Saturday, November 14, 2009

how soujourner truth became free

A pretty ferocious woman, all 5'11" of her. She was born as Isabella Baumfree in late 1790's in Swartekill, New York on Round Out Creek near where it joins the Wallkill River in Ultster County. A stone's throw from Rhinebeck.

Soujourner Truth ... She was a famous American abolitionist and a champion of women's rights. Her most famous speech is Ain't I a Woman? Here is her fibre story and how she freed herself as an indentured slave. Ulster County was known as a wool producing region, but this reputation rested more on the mediocrity of it's wheat than the wonderfulness of its wool. Her task to freedom was to spin 100 lbs of wool for her owner, Mr. Dumont, in order to become free. She was an excellent spinner and this task only took her 4 to 6 months. Her work as a slave came to an end in November or December of 1826.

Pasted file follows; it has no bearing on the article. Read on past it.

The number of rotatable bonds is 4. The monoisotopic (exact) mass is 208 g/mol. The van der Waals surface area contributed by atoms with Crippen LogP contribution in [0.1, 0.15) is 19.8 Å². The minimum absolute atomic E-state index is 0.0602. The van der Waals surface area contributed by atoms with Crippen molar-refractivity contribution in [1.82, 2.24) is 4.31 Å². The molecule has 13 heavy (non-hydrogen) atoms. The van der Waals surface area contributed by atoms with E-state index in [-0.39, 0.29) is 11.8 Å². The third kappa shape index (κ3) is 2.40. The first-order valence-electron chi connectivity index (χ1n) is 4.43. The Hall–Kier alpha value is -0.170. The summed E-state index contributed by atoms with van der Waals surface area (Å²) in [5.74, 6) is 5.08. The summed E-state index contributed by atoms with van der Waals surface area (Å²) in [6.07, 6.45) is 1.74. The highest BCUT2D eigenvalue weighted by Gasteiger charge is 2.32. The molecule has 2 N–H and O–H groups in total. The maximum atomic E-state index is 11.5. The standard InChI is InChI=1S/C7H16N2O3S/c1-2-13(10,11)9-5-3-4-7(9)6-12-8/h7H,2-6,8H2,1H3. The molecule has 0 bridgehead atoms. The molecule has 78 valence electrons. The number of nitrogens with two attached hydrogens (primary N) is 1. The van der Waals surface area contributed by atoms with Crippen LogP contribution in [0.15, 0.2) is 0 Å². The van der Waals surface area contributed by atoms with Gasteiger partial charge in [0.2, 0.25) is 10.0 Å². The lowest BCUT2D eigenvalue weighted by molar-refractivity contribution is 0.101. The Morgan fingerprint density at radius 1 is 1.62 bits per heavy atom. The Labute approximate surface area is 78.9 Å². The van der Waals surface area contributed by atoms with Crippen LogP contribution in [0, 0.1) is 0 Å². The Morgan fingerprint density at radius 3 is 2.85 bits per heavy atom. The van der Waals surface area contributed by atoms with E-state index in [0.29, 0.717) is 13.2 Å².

I have been thinking about how this relates to me, with my nice basement spinning room, my new spinning chair, my fibre club subscriptions and my high tech wheel. She was an early femnist wanting to free herself from the chores of spinning and lower level of mindless work that spinning represented. Now, almost 200 years later, I am using the same activity that she wanted to get free from, to relax at the end of a hectic day. I now feel the pressure to spin my fleece, which lays in three bags in my basement but life has got in the way. I have too many emails to answer, too many knitting blogs to peruse every day, too much driving around Toronto to do my job in 12 different libraries, too many loads of laundry and too many other distractions. My husband says she wouldn't let watching tv shows like MadMen or Six Feet Under re-runs stand in her way. I think of Soujourner focusing on her spinning after a full day of her slavery chores and I feel not worthy, diminished in a way. But I am also inspired. If she can do it, so can I.

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